You can incorporate temperature in the portfolio optimisation process either as a third dimension or as target [see technical appendix for details].

  • Temperature as a Third Dimension: Select a temperature aversion.
  • Temperature as a Target: Select a maximum temperature.

On the bottom right-hand side corner of the chart, you can choose your level of risk aversion: Low, Medium or High [see technical appendix for a definition]. By default, the optimisation tool assumes a medium risk aversion.

3. Visualise your optimal portfolio

The optimiser finds the best trade-off between portfolio risk, return and temperature given your aversion to risk and concern for climate.

The pie chart shows your optimal portfolio (in %). The tool also shows your optimal portfolio’s risk, expected return and temperature.

General Approach

We use two optimisation strategies:

  • Temperature as a Third Dimension. It is an optimiser with three dimensions: expected risk, expected return and contribution to global warming (expressed as a simple temperature in degrees Celsius). Formally, we assume investors have a utility function with these three objectives. The 3D optimiser finds the best trade-off between expected return, risk and contribution to global warming given the investor’s risk aversion and concern for climate (“temperature aversion”).
  • Temperature as a Target. It is a traditional optimiser with two dimensions: expected risk and return. We added a maximum portfolio temperature as a constraint. The optimiser finds the best trade-off between expected risk and return given a temperature target.

By default, the optimiser uses four pre-defined managers: Global Equity Manager, Paris-aligned Global Equity Manager, Global Bond Manager and Paris-aligned Global Bond Manager. We assume a temperature for the pre-populated global equity and bond manager of 3°C, which is consistent with the current global warming trajectory. For the pre-populated Paris-aligned global equity and bond manager, we assume a temperature of 1.5°C.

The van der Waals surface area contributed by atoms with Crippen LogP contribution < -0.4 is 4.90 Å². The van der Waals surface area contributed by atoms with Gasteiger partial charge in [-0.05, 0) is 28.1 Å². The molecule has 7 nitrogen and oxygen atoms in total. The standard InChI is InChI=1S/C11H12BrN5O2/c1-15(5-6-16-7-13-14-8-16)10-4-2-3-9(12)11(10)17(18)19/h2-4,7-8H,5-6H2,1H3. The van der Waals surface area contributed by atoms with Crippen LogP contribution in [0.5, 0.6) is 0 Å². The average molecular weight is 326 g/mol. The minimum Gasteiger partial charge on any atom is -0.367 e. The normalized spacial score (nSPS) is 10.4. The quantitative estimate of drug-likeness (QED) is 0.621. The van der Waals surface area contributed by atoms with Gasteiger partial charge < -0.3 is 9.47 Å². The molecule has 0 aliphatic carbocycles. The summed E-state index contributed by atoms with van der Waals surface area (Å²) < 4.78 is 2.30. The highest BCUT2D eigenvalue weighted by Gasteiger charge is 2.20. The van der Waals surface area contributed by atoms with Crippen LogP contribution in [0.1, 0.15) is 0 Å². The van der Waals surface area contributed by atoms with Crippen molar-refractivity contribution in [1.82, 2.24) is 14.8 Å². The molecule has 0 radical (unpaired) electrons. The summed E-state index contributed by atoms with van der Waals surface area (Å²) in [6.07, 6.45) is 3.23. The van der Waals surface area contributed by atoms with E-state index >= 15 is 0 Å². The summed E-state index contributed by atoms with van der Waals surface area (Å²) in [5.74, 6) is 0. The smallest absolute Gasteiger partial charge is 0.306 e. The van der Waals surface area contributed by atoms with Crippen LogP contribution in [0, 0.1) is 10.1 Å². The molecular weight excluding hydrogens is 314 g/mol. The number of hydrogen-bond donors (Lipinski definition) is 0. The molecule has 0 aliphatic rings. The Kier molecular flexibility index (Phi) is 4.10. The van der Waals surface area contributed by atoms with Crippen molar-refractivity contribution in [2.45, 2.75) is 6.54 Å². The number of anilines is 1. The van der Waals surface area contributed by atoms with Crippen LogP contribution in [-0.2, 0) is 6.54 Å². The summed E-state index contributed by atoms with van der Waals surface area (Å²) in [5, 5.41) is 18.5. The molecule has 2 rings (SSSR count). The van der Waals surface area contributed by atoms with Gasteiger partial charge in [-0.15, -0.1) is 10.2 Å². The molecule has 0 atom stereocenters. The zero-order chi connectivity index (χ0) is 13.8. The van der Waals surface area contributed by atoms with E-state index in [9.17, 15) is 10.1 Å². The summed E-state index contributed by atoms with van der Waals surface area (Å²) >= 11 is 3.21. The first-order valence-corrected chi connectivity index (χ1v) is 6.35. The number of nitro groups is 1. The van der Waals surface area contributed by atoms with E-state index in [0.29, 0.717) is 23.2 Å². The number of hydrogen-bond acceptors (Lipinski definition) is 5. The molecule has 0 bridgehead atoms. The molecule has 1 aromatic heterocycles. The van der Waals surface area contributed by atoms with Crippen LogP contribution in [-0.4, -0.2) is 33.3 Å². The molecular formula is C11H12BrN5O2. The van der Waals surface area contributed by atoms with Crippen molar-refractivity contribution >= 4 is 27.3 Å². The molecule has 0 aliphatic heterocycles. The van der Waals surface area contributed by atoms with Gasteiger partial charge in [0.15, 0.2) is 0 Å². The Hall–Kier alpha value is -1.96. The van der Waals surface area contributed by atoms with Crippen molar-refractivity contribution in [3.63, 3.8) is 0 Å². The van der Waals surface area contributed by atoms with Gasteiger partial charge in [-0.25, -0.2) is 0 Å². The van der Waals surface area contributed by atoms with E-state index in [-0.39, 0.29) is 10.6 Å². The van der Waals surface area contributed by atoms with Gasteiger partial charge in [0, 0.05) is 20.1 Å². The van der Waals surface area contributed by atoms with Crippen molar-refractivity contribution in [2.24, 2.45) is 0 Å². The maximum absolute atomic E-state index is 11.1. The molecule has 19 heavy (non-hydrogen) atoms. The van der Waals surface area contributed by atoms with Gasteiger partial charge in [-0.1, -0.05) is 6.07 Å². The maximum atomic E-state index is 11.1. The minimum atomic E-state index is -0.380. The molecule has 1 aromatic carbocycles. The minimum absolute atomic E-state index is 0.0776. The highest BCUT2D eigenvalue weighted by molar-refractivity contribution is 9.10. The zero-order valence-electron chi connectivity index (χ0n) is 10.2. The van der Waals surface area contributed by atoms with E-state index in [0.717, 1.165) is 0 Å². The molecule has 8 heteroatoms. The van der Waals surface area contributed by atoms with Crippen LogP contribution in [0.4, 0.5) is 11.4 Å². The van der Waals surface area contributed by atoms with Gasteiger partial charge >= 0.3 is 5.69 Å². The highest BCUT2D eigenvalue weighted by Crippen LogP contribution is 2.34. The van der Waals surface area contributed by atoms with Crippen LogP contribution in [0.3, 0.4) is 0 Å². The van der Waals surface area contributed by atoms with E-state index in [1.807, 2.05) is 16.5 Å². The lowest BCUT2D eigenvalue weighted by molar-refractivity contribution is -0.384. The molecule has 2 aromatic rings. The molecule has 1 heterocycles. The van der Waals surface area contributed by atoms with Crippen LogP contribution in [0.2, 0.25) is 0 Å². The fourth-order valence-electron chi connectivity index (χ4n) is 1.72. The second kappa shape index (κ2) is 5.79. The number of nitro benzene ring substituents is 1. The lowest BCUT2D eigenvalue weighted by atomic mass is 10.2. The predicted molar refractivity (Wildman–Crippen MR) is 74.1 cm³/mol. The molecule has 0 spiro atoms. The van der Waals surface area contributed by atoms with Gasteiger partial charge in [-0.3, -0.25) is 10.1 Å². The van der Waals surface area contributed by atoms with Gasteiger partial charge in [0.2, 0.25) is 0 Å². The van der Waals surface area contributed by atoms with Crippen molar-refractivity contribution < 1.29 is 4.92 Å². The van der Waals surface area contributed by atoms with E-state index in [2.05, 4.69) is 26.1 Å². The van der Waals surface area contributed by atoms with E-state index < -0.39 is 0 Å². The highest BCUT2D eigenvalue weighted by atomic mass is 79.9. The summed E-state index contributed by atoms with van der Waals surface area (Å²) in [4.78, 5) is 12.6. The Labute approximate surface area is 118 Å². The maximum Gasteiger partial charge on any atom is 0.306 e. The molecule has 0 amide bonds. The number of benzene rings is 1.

• Temperature: The temperature measures a portfolio’s (or an asset’s) alignment with the climate goals of the Paris Agreement. For example, a 3.0°C temperature for a firm means the firm’s decarbonisation efforts are consistent with world temperatures rising 3.0°C above pre-industrial levels. For more information on climate alignment, refer to the Louis Bachelier Institute’s report “The Alignment Cookbook” and the Generation IM report on “Measuring Portfolio Alignment”.
  • Temperature Aversion: The temperature aversion is the expected return an investor is ready to forego to lower his or her portfolio’s temperature by 1°C while keeping risk constant. For example, a temperature aversion of 1 means that an investor would be willing to forego 1pp in expected return to reduce his or her portfolio's temperature by 1°C.
  • Risk Aversion: Risk aversion reflects an investor's preference for less uncertain outcomes. Technically, risk aversion is expected returns an investor is willing to forego to lower portfolio risk (its variance) by one unit. Our optimiser allows investors to choose from three risk aversion levels:
    • Low: corresponds to a risk aversion of 3.
    • Medium: corresponds to a risk aversion of 4.
    • High: corresponds to a risk aversion of 5.

Learn more

Our paper in the Journal of Impact and ESG Investing describes the optimiser in greater detail.

Mercereau and Melin, “Optimising portfolios across risk, return and climate impact”, The Journal of Impact and ESG Investing, Fall 2020.